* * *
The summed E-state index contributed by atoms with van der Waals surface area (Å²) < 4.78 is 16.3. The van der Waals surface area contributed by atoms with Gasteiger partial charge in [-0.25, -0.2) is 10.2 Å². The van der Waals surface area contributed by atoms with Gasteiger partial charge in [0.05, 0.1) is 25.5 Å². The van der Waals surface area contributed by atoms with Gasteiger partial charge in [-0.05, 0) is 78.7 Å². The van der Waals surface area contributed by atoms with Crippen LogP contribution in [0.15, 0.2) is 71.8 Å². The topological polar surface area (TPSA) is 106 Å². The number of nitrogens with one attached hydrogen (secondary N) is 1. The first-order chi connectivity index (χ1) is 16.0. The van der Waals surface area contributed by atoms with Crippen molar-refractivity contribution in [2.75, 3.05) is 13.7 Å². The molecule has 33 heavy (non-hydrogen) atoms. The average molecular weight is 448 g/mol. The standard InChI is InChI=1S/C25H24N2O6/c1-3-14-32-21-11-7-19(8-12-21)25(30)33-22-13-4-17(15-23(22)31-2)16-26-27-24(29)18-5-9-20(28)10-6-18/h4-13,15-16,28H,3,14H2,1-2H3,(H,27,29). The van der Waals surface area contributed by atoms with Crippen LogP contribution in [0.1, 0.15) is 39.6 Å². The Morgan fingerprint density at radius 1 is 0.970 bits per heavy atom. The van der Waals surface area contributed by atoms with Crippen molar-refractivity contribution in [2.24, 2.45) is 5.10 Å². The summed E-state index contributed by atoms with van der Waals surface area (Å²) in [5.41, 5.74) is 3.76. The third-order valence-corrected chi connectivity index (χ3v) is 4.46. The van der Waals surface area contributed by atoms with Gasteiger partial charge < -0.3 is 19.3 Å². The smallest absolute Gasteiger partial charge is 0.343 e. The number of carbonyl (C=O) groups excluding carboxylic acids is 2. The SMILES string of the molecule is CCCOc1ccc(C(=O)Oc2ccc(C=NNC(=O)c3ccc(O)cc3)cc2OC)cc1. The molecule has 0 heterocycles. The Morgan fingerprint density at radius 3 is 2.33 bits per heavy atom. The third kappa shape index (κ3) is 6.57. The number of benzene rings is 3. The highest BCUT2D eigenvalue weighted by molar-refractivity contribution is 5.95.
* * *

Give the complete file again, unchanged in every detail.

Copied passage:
The summed E-state index contributed by atoms with van der Waals surface area (Å²) < 4.78 is 16.3. The van der Waals surface area contributed by atoms with Gasteiger partial charge in [-0.25, -0.2) is 10.2 Å². The van der Waals surface area contributed by atoms with Gasteiger partial charge in [0.05, 0.1) is 25.5 Å². The van der Waals surface area contributed by atoms with Gasteiger partial charge in [-0.05, 0) is 78.7 Å². The van der Waals surface area contributed by atoms with Crippen LogP contribution in [0.15, 0.2) is 71.8 Å². The topological polar surface area (TPSA) is 106 Å². The number of nitrogens with one attached hydrogen (secondary N) is 1. The first-order chi connectivity index (χ1) is 16.0. The van der Waals surface area contributed by atoms with Crippen molar-refractivity contribution in [2.75, 3.05) is 13.7 Å². The molecule has 33 heavy (non-hydrogen) atoms. The average molecular weight is 448 g/mol. The standard InChI is InChI=1S/C25H24N2O6/c1-3-14-32-21-11-7-19(8-12-21)25(30)33-22-13-4-17(15-23(22)31-2)16-26-27-24(29)18-5-9-20(28)10-6-18/h4-13,15-16,28H,3,14H2,1-2H3,(H,27,29). The van der Waals surface area contributed by atoms with Crippen LogP contribution in [0.1, 0.15) is 39.6 Å². The Morgan fingerprint density at radius 1 is 0.970 bits per heavy atom. The van der Waals surface area contributed by atoms with Crippen molar-refractivity contribution in [2.24, 2.45) is 5.10 Å². The summed E-state index contributed by atoms with van der Waals surface area (Å²) in [5.41, 5.74) is 3.76. The third-order valence-corrected chi connectivity index (χ3v) is 4.46. The van der Waals surface area contributed by atoms with Gasteiger partial charge < -0.3 is 19.3 Å². The smallest absolute Gasteiger partial charge is 0.343 e. The number of carbonyl (C=O) groups excluding carboxylic acids is 2. The SMILES string of the molecule is CCCOc1ccc(C(=O)Oc2ccc(C=NNC(=O)c3ccc(O)cc3)cc2OC)cc1. The molecule has 0 heterocycles. The Morgan fingerprint density at radius 3 is 2.33 bits per heavy atom. The third kappa shape index (κ3) is 6.57. The number of benzene rings is 3. The highest BCUT2D eigenvalue weighted by molar-refractivity contribution is 5.95.